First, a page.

DSC06912

John French and his bounty of billhooks

 

The first job for us was to cut away much of the lateral wood that the previous hedge-layers had expertly crafted. While in some ways this felt like a violation, the hedge was ready for rejuvenation and the English demonstration styles needed clean vertical stems. I was happier that the man who had previously laid this section of hedge was on hand and was none other than our HedgeCanada buddy Jef Gielen. We were happy to find a length of pleacher which still held the healed –over scar of his original cut some 12 years ago which he kept as a token.

Dave, Peter and Roger got stuck in on the SoE demonstration and I assisted Nigel at a more leisurely pace on the Midland. I am only a keen hedgelaying novice- my expertise lies in hedge ecology and conservation- so this weekend was also a chance for me to learn and practice under the tutelage of a thicket of hedgelaying professionals. It was an enormous pleasure to watch how much thought goes into the placing of each pleacher, the good will with which advice was taken and given, and the easy carry-on humour that emerged as we worked. With a group of us on hand there was also plenty of time to talk to the crowds, building to a steady stream as the day wore on.

John commandeered Nigel for judging duty just after lunch so I downed tools and ambled around to soak up the atmosphere and converse with hedge-layers and visitors. I was stunned by the number of people but Lex and others thought numbers were down on previous years. The hedges weren’t the only attractions: horse-riding, a roving all-female brass ensemble and plenty of distractions for kids involving willow-weaving and a straw-bale assault course. When I met Sjoerd Aertssen in front of his beautifully woven hedge and we chatted over small glasses of Jenever (Dutch Gin), I asked him why this event attracted so many people. “It’s a great thing to do on a nice day” he said, “It would be different numbers if it was raining. But people like to be in touch with nature. These places are also relatively small and people know each other ( very) well. Everyone knows someone who is joining the competition. It’s the only thing that makes these villages really special and nobody wants to miss an event like this.”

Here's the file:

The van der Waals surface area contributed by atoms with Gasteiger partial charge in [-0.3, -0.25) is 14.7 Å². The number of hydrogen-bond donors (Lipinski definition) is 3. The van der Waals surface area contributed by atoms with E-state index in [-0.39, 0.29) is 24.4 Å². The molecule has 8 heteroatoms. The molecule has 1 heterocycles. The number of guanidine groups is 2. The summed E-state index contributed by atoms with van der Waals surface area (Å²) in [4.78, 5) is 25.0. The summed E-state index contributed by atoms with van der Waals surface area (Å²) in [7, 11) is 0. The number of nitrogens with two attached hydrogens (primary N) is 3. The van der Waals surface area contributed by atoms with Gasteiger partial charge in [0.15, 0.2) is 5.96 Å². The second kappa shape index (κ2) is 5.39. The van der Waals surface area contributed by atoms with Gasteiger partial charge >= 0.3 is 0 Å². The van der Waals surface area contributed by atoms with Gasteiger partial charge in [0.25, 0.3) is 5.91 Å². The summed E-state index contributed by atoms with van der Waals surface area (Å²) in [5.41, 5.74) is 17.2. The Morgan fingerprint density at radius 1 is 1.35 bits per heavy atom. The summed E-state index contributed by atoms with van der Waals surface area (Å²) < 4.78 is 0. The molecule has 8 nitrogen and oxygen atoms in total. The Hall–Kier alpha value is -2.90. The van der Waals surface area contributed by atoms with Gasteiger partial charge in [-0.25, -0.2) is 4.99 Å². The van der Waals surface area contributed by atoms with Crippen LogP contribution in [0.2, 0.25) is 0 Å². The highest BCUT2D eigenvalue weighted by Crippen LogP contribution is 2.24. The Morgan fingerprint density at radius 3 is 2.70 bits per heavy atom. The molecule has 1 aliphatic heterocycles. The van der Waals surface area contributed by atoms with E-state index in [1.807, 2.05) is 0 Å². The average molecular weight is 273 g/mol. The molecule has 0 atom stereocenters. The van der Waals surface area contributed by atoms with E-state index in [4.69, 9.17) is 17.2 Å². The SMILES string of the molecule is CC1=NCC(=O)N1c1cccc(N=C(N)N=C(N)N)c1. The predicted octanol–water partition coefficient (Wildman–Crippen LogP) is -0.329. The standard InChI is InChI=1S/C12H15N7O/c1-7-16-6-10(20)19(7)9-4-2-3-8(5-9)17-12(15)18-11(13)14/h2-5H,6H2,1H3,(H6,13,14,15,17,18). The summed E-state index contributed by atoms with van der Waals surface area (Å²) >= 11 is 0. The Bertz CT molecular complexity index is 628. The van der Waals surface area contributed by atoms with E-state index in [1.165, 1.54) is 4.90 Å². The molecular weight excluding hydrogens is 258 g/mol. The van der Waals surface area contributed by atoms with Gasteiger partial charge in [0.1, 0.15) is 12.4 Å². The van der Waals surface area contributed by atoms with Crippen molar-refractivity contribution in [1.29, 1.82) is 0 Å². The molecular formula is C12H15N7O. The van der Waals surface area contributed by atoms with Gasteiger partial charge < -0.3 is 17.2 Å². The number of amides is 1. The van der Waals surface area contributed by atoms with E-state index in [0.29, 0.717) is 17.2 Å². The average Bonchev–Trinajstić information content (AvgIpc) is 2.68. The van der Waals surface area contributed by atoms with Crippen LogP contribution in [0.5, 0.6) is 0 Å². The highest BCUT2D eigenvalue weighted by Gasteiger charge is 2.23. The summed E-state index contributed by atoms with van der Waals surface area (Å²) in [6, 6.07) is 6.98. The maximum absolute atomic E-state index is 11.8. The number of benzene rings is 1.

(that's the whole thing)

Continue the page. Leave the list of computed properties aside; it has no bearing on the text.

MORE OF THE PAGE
One thing that marks Maasheggenvlechten out from say, the National Hedgelaying Championships in England, is that the majority of people here aren’t professional hedge-layers. Most have taken a course but are here to just get involved and connect with the land and each other. Hedges are layed in teams and, as with our demonstration hedgerows, that arguably lends a different feeling over all. There is still much competitiveness and a striving to improve, but for me that inclusiveness and community spirit really marked this event as special.

Watching a skilled hedge-layer at work is a form-poem, a demonstration in connectedness. It’s important that professional competition exists so that the apogee in skill can be demonstrated through the drive of competitors to be the best amongst their peers; anyone who has attended a competition knows the vicarious pleasure of watching the masters at work. For improvers or  those of us just starting out it shows us what can be attained with practice and determination if you have some ability and a good eye. Like the water-colour hobbyist who takes trips to the Tate to see his favourite artist, our novice attempts may never reach such great heights of perfection, but in lifting a brush, in feeling and seeing the properties of paint on canvas, we appreciate the skill in the task that much more. That understanding is vital in creating the essential connection between a person and the external (natural) world. In the world of hedges and hedgelaying, a person who is willing to try their hand, without regard or embarrassment to their level of skill, becomes connected in a positive way. Once connected, the hedge and the landscape it emerges from are forever part of their reality, and they will do everything in their power to preserve it.

DSC07022

Dave Truran, Roger Taylor, Peter Tunks, Nigel Adams, Jim Jones